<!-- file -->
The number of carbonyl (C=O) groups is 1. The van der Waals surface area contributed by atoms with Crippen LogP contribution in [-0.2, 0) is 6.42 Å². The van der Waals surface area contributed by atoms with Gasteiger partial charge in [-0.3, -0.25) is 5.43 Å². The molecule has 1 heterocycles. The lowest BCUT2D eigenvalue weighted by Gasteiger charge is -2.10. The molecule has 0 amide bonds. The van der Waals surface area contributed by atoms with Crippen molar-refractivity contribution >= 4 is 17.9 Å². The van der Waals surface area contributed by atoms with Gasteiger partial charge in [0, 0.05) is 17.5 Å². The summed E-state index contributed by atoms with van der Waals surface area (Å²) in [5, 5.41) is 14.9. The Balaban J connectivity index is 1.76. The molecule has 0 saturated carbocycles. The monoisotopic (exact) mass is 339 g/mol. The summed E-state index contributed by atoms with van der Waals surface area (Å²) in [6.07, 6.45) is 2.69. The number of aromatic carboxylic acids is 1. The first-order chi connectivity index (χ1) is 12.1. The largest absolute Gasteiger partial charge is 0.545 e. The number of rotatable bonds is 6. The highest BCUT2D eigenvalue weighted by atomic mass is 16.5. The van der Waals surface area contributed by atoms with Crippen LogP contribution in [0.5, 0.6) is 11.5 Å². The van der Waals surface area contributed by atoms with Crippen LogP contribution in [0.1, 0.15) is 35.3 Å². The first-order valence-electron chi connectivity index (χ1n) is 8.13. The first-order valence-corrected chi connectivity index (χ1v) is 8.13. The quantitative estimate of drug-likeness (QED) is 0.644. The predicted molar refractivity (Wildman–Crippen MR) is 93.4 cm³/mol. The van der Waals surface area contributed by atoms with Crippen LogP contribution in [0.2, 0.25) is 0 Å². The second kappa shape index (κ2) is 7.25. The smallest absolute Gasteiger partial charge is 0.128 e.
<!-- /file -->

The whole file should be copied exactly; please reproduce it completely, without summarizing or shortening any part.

The number of carbonyl (C=O) groups is 1. The van der Waals surface area contributed by atoms with Crippen LogP contribution in [-0.2, 0) is 6.42 Å². The van der Waals surface area contributed by atoms with Gasteiger partial charge in [-0.3, -0.25) is 5.43 Å². The molecule has 1 heterocycles. The lowest BCUT2D eigenvalue weighted by Gasteiger charge is -2.10. The molecule has 0 amide bonds. The van der Waals surface area contributed by atoms with Crippen molar-refractivity contribution >= 4 is 17.9 Å². The van der Waals surface area contributed by atoms with Gasteiger partial charge in [0, 0.05) is 17.5 Å². The summed E-state index contributed by atoms with van der Waals surface area (Å²) in [5, 5.41) is 14.9. The Balaban J connectivity index is 1.76. The molecule has 0 saturated carbocycles. The monoisotopic (exact) mass is 339 g/mol. The summed E-state index contributed by atoms with van der Waals surface area (Å²) in [6.07, 6.45) is 2.69. The number of aromatic carboxylic acids is 1. The first-order chi connectivity index (χ1) is 12.1. The largest absolute Gasteiger partial charge is 0.545 e. The number of rotatable bonds is 6. The highest BCUT2D eigenvalue weighted by atomic mass is 16.5. The van der Waals surface area contributed by atoms with Crippen LogP contribution in [0.5, 0.6) is 11.5 Å². The van der Waals surface area contributed by atoms with Crippen LogP contribution in [0.1, 0.15) is 35.3 Å². The first-order valence-electron chi connectivity index (χ1n) is 8.13. The first-order valence-corrected chi connectivity index (χ1v) is 8.13. The quantitative estimate of drug-likeness (QED) is 0.644. The predicted molar refractivity (Wildman–Crippen MR) is 93.4 cm³/mol. The van der Waals surface area contributed by atoms with Crippen LogP contribution in [0.2, 0.25) is 0 Å². The second kappa shape index (κ2) is 7.25. The smallest absolute Gasteiger partial charge is 0.128 e.